Victoria resident says city should fix streets, not chase growth

Melissa Crowe By Melissa Crowe

Sept. 3, 2013 at 4:03 a.m.
Updated Sept. 4, 2013 at 4:04 a.m.

Minutes before Victoria City Council voted to extend the city limits to include 5.61 acres for Ball Airport Road development, Mark Loffgren pled his case against growth.

"The perception is all the City Council cares about is growth and business, not the homeowners," Loffgren, a Castle Hills West resident, said.

Loffgren wants the city to put the focus on residential needs before development.

While the city is behind on residential streets, Mayor Paul Polasek said balancing economic development with residential needs is a delicate act.

The extension of city limits is one step in a process of the city's northern growth, which also includes a $2.9 million Ball Airport Road extension and $2.66 million for a new fire station on the extended road.

"I'm going to end up paying for an extension, and I've got streets with crops growing right in front of me," Loffgren said. "It's not right. ... Use the money to fix residential streets."

For the upcoming budget year, the City Council has dedicated $6.1 million to repairing residential streets, including $1.4 million for the downtown overlay, $2.4 for the Boulevard Addition, $1.25 million for Coleman subdivision and $1 million for Harvey, Oliver and Raab streets.

The funding for the fire station was saved over time, while the funding for Ball Airport Road extension is debt.

While Councilwoman Josephine Soliz asked if the projects could be delayed, Finance Director Gilbert Reyna said that could be a gamble.

Polasek estimated it would take 10 to 15 years before the city could save enough to repair Castle Hills West if it were to pay cash.

"You couldn't save the money in time," he said. "We have to get to those streets sooner than that."

Loffgren wants the city to implement "impact fees" on developers to offset the cost of the infrastructure.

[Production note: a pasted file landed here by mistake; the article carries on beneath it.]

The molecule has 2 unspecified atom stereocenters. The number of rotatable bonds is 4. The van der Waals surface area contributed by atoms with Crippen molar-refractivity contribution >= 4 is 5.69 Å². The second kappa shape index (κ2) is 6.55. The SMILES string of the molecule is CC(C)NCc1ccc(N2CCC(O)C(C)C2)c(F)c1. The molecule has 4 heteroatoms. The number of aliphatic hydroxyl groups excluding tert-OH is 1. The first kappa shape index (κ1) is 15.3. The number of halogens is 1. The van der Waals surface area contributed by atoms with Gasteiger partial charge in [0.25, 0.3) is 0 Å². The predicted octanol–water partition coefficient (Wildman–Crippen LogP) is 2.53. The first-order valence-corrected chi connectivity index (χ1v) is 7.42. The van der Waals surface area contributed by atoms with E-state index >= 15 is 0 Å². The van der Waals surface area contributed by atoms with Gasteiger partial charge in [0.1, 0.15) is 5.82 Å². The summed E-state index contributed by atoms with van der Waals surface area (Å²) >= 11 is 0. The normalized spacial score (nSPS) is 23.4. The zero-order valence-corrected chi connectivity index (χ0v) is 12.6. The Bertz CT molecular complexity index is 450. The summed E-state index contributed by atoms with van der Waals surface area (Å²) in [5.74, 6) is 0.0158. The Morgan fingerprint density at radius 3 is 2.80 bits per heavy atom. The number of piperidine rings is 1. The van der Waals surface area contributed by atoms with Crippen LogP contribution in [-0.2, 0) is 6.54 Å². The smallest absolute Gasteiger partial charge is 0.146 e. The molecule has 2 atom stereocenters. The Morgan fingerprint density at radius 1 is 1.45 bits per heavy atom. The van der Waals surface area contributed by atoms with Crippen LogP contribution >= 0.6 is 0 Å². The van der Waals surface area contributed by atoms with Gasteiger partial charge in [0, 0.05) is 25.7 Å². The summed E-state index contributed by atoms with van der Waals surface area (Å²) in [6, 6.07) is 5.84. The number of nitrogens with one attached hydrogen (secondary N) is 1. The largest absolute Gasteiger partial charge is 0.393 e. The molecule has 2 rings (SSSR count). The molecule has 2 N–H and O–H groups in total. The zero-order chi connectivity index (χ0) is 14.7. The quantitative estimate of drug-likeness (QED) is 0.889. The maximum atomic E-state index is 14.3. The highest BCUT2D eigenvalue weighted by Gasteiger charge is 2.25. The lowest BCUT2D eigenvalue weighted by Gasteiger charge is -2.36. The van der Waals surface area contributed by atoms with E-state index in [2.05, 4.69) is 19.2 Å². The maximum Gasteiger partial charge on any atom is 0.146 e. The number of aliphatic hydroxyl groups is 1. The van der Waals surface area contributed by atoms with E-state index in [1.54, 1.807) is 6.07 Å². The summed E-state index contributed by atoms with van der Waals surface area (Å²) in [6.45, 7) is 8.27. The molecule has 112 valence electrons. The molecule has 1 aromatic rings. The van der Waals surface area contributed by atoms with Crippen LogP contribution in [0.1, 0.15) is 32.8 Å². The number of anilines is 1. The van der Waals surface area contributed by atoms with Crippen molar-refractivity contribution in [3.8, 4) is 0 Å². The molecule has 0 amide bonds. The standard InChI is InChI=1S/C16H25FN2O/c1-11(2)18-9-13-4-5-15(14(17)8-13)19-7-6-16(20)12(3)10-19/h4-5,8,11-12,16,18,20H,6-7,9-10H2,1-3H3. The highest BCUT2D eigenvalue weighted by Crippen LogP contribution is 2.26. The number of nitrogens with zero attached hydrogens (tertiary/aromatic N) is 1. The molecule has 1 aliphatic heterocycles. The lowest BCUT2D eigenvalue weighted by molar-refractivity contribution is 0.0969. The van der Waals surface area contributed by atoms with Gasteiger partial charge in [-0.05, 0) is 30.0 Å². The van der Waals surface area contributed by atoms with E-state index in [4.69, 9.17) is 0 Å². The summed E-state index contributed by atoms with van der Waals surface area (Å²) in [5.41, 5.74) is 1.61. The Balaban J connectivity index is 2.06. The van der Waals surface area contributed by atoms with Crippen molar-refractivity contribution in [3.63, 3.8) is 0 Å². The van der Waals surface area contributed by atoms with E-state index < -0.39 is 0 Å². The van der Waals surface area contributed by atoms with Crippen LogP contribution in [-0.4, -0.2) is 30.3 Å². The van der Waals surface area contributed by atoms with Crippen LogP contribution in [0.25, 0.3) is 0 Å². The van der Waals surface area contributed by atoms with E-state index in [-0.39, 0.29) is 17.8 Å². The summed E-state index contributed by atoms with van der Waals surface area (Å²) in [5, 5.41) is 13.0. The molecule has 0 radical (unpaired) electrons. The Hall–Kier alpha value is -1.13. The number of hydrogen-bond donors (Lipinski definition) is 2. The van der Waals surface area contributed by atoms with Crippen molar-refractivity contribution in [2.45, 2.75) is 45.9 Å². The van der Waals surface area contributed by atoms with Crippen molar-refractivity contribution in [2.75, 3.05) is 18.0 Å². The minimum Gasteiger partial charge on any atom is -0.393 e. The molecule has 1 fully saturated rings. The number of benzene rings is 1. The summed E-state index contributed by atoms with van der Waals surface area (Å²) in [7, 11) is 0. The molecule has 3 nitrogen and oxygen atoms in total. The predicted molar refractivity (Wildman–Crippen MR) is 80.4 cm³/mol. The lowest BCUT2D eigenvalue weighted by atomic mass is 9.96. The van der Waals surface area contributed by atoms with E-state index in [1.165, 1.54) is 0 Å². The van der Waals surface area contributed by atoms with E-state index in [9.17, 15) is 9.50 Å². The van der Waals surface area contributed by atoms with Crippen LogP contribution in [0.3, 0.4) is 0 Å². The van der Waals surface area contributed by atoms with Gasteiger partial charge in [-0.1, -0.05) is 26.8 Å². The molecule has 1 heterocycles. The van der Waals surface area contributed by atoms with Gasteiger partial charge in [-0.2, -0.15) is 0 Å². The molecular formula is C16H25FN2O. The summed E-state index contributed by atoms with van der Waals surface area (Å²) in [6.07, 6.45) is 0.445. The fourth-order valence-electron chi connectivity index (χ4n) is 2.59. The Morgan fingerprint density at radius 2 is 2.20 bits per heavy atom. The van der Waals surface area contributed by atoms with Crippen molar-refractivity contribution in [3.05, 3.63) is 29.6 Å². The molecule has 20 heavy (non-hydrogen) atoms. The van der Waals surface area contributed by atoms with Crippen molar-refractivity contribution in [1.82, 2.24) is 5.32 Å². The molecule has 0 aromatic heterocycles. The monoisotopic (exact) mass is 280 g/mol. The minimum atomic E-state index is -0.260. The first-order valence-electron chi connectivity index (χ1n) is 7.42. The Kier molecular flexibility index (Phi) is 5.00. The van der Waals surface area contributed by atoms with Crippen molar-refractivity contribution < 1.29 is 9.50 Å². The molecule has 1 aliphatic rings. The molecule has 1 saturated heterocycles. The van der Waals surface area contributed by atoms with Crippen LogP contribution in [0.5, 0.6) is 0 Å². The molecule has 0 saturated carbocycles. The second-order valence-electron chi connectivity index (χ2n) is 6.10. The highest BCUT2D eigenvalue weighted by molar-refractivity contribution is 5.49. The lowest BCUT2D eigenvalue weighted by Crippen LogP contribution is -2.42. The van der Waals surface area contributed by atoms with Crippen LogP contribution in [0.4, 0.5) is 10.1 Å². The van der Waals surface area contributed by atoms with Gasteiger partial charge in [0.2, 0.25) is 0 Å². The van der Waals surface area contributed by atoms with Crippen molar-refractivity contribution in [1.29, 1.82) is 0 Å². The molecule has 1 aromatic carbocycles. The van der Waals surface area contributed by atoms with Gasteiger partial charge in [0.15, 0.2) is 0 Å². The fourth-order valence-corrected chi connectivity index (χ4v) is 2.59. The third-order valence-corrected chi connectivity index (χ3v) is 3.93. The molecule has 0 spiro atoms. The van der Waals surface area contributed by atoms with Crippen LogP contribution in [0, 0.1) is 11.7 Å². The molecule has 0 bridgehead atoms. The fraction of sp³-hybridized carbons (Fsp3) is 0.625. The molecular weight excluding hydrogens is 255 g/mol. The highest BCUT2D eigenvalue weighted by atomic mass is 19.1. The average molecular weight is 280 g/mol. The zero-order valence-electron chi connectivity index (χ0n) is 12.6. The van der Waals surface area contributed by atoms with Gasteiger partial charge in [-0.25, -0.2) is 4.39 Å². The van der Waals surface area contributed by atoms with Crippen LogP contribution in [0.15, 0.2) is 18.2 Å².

However, Polasek said he is not in favor of adding any further fees to development costs.

He said the fee would likely not bring in enough revenue to do anything meaningful for streets.

Councilman Tom Halepaska said impact fees could discourage growth.

Old development criteria for street standards could be to blame, Halepaska said.

"The standards we have on these things have increased and changed over time," he said. "In Castle Hills West, the standards weren't near what they are now."

According to the 2012 street inventory, several streets in that subdivision are rated in the mid-70s to 80s. Meanwhile, the Boulevard Addition has streets in the low 60s. The rating goes to 100. The 2013 figures have not been released.

Polasek agreed the City Council could be perceived as being "pro-business."

"I don't know that I would agree with him (Loffgren)," Polasek said. "We do what we can when we can. We're pro-growth and pro-business; the reason we are is to grow our revenue so we can fix streets and provide services that we need."

He said the investment in Caterpillar will provide revenue in about eight years that can be used for neighborhoods.

As the city regains debt capacity after completing Laurent Street and Sam Houston Drive, there will also be more money available to fix residential streets, he said.



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